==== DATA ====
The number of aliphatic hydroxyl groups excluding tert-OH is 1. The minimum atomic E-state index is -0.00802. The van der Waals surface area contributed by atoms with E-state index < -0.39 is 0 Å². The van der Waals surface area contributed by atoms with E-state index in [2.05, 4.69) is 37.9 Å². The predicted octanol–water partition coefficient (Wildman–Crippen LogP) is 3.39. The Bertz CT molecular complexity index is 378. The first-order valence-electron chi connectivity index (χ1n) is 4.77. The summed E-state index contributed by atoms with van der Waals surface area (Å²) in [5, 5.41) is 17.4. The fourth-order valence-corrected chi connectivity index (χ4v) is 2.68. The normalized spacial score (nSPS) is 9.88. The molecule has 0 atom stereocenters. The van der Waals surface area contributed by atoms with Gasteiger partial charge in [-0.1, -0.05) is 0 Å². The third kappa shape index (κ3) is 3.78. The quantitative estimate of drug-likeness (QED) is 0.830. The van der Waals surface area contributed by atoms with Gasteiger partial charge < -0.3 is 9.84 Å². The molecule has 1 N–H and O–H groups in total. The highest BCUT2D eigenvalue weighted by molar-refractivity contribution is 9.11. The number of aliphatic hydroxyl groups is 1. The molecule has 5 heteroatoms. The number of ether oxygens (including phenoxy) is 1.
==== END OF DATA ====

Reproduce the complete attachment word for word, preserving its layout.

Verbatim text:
The number of aliphatic hydroxyl groups excluding tert-OH is 1. The minimum atomic E-state index is -0.00802. The van der Waals surface area contributed by atoms with E-state index < -0.39 is 0 Å². The van der Waals surface area contributed by atoms with E-state index in [2.05, 4.69) is 37.9 Å². The predicted octanol–water partition coefficient (Wildman–Crippen LogP) is 3.39. The Bertz CT molecular complexity index is 378. The first-order valence-electron chi connectivity index (χ1n) is 4.77. The summed E-state index contributed by atoms with van der Waals surface area (Å²) in [5, 5.41) is 17.4. The fourth-order valence-corrected chi connectivity index (χ4v) is 2.68. The normalized spacial score (nSPS) is 9.88. The molecule has 0 atom stereocenters. The van der Waals surface area contributed by atoms with Gasteiger partial charge in [-0.1, -0.05) is 0 Å². The third kappa shape index (κ3) is 3.78. The quantitative estimate of drug-likeness (QED) is 0.830. The van der Waals surface area contributed by atoms with Gasteiger partial charge < -0.3 is 9.84 Å². The molecule has 1 N–H and O–H groups in total. The highest BCUT2D eigenvalue weighted by molar-refractivity contribution is 9.11. The number of aliphatic hydroxyl groups is 1. The molecule has 5 heteroatoms. The number of ether oxygens (including phenoxy) is 1.